Building a Better Tripod for Aerial Photography
If you’ve kept up with our blog, we’re sure you’ve seen some of Atomicdust’s photography work for our clients. With photographers on staff, we have the ability to make every image fit with our creative goals, reinforce messaging and further build emotional connections with our clients’ brands. It also allows us to do (and photograph) cool stuff.
Sometimes, our clients need a little more than what’s typically expected in order to find the perfect angles. Over the years, we’ve had to conquer our fear of heights, whether it was renting a 120-foot boom lift for photos of Maryland Plaza, or scaling a 200-foot construction crane for a project with Kozeny Wagner. These projects and more would have been far easier if we could have flown the camera up to the right height and snapped a few photos safely from the ground. Enter the drone, or small unmanned aircraft system (UAS), as we nerds prefer to call them.
While most of our clients aren’t too concerned with what kind of tripods we’re using to get the right shot, aerial photography does offer one big benefit: cost. The cost just to rent a lift for an all-day shoot is around $2700 – about the same as buying a new DJI Inspire 1, a ready-to-use drone designed for aerial photography. And if you’ve ever thought about hiring a helicopter for filming, the savings are obviously even greater.
Changing the Rules
Lately, we’ve been building, flying and experimenting with remote-controlled helicopters. For the last two years, we’ve been able to fly around without any legal worries, as long as we’rebelow 400 feet and five miles away from any airport (per the rules for model airplane hobbyists). So we’re fine – right until we attempt to charge for footage or photography. That’s illegal. Farmers are facing an equally tricky dilemma. If they want to fly over their corn fields for fun, that’s no problem. But as soon as a farmer uses the images to make decisions about crops, it’s commercial and against the rules.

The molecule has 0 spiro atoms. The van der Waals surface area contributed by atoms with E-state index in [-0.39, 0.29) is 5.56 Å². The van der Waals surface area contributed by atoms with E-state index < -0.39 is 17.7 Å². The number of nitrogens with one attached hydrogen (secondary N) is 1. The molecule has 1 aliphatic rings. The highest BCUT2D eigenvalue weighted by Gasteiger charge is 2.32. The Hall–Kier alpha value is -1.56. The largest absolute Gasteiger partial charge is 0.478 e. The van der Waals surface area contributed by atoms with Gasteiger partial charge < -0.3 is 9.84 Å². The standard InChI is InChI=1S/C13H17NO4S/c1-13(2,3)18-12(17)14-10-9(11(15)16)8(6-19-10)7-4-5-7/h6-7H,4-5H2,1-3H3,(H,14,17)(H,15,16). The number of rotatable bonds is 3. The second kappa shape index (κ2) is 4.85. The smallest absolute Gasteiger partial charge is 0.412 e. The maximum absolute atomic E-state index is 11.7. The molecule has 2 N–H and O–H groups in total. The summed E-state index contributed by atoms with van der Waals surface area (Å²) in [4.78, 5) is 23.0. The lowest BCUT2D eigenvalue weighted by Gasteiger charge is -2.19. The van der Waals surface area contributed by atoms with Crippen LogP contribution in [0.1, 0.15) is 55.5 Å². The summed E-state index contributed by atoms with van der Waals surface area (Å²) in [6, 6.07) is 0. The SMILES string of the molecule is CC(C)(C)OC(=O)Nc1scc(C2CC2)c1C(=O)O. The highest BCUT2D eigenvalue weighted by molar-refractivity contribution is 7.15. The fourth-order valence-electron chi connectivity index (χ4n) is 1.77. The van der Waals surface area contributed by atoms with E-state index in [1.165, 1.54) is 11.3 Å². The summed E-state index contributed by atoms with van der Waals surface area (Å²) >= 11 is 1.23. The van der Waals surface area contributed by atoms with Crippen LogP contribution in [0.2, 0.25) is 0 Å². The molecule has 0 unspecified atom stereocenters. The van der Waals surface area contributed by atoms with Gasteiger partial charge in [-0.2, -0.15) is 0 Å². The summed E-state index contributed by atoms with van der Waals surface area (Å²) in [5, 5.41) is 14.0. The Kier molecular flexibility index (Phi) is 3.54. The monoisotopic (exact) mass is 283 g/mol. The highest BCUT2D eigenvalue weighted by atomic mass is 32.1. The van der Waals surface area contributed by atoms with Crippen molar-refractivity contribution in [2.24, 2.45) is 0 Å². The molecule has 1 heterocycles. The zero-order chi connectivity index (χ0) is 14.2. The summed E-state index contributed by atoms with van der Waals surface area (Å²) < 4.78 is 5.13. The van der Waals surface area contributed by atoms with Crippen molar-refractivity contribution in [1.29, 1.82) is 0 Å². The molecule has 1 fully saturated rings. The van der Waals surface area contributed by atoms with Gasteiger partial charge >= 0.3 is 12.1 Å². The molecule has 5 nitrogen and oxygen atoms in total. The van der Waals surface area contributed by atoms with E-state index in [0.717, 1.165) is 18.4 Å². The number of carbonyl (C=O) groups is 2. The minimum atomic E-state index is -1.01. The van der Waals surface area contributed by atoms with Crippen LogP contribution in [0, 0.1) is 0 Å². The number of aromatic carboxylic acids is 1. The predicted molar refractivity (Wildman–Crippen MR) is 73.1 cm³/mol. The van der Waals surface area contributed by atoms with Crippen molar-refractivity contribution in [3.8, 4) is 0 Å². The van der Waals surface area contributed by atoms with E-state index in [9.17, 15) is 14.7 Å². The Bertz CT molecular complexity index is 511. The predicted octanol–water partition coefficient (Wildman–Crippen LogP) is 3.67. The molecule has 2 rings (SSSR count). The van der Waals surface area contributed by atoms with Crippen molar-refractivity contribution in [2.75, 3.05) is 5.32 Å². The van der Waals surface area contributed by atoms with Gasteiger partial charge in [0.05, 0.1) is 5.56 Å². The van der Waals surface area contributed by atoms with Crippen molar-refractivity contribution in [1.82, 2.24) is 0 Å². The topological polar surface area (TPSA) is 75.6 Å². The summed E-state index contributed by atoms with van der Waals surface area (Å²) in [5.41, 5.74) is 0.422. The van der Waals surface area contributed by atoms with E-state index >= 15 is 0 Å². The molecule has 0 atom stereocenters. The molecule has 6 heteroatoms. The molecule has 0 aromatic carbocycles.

As you might have heard in the news, the Federal Aviation Administration recently proposed a framework of regulations that allows routine use of certain small drones (under 55 lbs.), and maintains flexibility to accommodate future technological innovations.“Technology is advancing at an unprecedented pace, and this milestone allows federal regulations and the use of our national airspace to evolve to safely accommodate innovation,” said Transportation Secretary Anthony Foxx.
The proposal would create safety rules for small drones conducting commercial operations, limiting flights to daytime and visual-line-of-sight operations. “Operators” would be required to maintain a visual line of sight when flying, pass an aeronautical knowledge test, obtain an FAA UAS operator certificate and pass the FAA knowledge tests every two years.
Flights will be limited to 500 feet in altitude and no faster than 100 mph. While it’s fun to fly recreationally at 100+ mph, there’s not a whole lot of interesting aerial photography going on above 500 feet, and certainly not at that speed. We typically fly below 100 feet and are usually panning very slowly to give the effect of moving an aerial photo dolly.
Luckily, they aren’t calling us “pilots” or requiring actual flight time in a real airplane.
Ready for the Switch
It seems we’re always tinkering and honing our craft at Atomicdust, and aerial photography is no exception. Currently, we’re flying a custom built four-rotor quadcopter that weighs around 5.5 pounds and carries a GoPro Hero 4 Black capable of 4K HD video and 12MP still images. We set it up for dual operators so one remote controls the actual flight while the other pans and tilts the camera gimbal. The camera operator can see what the drone sees, there’s a wireless live feed to help frame shots hundreds of feet away.
Unfortunately, the visual-line-of-sight rule puts a damper on Amazon’s plans for Prime Air, as someone would have to physically follow every drone to each destination, keeping it in sight at all times. We’ll probably have to wait a few more years to get Amazon items or pizza delivered by a GPS-guided UAS. Thankfully, this limitation doesn’t pose a problem for most aerial photography situations.
If the proposed rules pass as planned, the average consumer won’t notice any difference. You’ll still be able to buy a drone from Amazon, have it delivered by a big brown truck and fly it around. And, of course, film your antics and share them on YouTube.
We’re excited about the possibilities for our clients. As soon as the new rules are in place we plan on getting our operator certificates, building a DSLR-sized airframe and flying cameras for our clients. Until then, if anyone needs any aerial photography we’ll gladly rent a lift or a real helicopter for you.